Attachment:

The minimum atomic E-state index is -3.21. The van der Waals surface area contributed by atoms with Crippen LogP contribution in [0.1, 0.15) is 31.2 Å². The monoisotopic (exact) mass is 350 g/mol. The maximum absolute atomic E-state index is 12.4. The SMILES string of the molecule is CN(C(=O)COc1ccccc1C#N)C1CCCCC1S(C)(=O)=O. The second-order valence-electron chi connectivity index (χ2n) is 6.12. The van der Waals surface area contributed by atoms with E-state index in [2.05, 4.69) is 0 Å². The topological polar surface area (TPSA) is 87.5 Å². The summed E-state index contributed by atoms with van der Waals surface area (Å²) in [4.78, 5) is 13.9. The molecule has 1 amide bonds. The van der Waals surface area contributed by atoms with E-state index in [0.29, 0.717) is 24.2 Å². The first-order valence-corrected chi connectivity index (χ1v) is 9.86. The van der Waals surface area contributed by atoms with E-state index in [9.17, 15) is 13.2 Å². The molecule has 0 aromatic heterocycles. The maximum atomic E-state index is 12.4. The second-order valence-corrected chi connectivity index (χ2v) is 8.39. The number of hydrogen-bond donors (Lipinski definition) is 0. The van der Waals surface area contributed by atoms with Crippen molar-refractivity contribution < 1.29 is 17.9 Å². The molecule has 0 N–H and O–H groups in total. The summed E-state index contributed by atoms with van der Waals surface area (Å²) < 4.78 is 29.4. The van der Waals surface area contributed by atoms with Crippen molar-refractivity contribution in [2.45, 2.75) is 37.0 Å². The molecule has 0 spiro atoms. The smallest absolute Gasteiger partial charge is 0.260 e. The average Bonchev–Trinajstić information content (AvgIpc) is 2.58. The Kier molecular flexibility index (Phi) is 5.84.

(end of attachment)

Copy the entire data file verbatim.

The minimum atomic E-state index is -3.21. The van der Waals surface area contributed by atoms with Crippen LogP contribution in [0.1, 0.15) is 31.2 Å². The monoisotopic (exact) mass is 350 g/mol. The maximum absolute atomic E-state index is 12.4. The SMILES string of the molecule is CN(C(=O)COc1ccccc1C#N)C1CCCCC1S(C)(=O)=O. The second-order valence-electron chi connectivity index (χ2n) is 6.12. The van der Waals surface area contributed by atoms with E-state index in [2.05, 4.69) is 0 Å². The topological polar surface area (TPSA) is 87.5 Å². The summed E-state index contributed by atoms with van der Waals surface area (Å²) in [4.78, 5) is 13.9. The molecule has 1 amide bonds. The van der Waals surface area contributed by atoms with E-state index in [0.29, 0.717) is 24.2 Å². The first-order valence-corrected chi connectivity index (χ1v) is 9.86. The van der Waals surface area contributed by atoms with E-state index in [9.17, 15) is 13.2 Å². The molecule has 0 aromatic heterocycles. The maximum atomic E-state index is 12.4. The second-order valence-corrected chi connectivity index (χ2v) is 8.39. The number of hydrogen-bond donors (Lipinski definition) is 0. The van der Waals surface area contributed by atoms with Crippen molar-refractivity contribution < 1.29 is 17.9 Å². The molecule has 0 N–H and O–H groups in total. The summed E-state index contributed by atoms with van der Waals surface area (Å²) < 4.78 is 29.4. The van der Waals surface area contributed by atoms with Crippen molar-refractivity contribution in [2.45, 2.75) is 37.0 Å². The molecule has 0 spiro atoms. The smallest absolute Gasteiger partial charge is 0.260 e. The average Bonchev–Trinajstić information content (AvgIpc) is 2.58. The Kier molecular flexibility index (Phi) is 5.84.